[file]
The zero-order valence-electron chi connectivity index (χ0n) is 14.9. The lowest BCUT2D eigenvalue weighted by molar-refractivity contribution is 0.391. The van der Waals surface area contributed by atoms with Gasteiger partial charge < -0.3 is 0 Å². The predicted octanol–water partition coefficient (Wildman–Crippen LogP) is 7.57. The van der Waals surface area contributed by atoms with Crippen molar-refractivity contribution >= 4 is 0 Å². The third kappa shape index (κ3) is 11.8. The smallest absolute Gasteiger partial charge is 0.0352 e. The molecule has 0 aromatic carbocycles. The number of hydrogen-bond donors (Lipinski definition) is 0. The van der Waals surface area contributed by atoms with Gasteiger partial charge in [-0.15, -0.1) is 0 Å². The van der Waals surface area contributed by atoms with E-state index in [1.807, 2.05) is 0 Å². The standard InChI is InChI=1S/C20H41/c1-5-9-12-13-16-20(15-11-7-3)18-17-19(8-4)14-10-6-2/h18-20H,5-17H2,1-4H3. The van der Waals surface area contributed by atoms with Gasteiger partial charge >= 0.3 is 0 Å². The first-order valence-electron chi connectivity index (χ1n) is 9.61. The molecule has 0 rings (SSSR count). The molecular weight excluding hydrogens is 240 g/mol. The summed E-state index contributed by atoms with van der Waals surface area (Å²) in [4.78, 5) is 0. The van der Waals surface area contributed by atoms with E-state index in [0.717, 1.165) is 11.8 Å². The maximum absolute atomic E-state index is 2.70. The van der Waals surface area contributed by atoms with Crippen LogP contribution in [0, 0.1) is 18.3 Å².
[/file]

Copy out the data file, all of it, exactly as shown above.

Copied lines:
The zero-order valence-electron chi connectivity index (χ0n) is 14.9. The lowest BCUT2D eigenvalue weighted by molar-refractivity contribution is 0.391. The van der Waals surface area contributed by atoms with Gasteiger partial charge < -0.3 is 0 Å². The predicted octanol–water partition coefficient (Wildman–Crippen LogP) is 7.57. The van der Waals surface area contributed by atoms with Crippen molar-refractivity contribution >= 4 is 0 Å². The third kappa shape index (κ3) is 11.8. The smallest absolute Gasteiger partial charge is 0.0352 e. The molecule has 0 aromatic carbocycles. The number of hydrogen-bond donors (Lipinski definition) is 0. The van der Waals surface area contributed by atoms with Gasteiger partial charge in [-0.15, -0.1) is 0 Å². The van der Waals surface area contributed by atoms with E-state index in [1.807, 2.05) is 0 Å². The standard InChI is InChI=1S/C20H41/c1-5-9-12-13-16-20(15-11-7-3)18-17-19(8-4)14-10-6-2/h18-20H,5-17H2,1-4H3. The van der Waals surface area contributed by atoms with Gasteiger partial charge >= 0.3 is 0 Å². The first-order valence-electron chi connectivity index (χ1n) is 9.61. The molecule has 0 rings (SSSR count). The molecular weight excluding hydrogens is 240 g/mol. The summed E-state index contributed by atoms with van der Waals surface area (Å²) in [4.78, 5) is 0. The van der Waals surface area contributed by atoms with E-state index in [0.717, 1.165) is 11.8 Å². The maximum absolute atomic E-state index is 2.70. The van der Waals surface area contributed by atoms with Crippen LogP contribution in [0, 0.1) is 18.3 Å².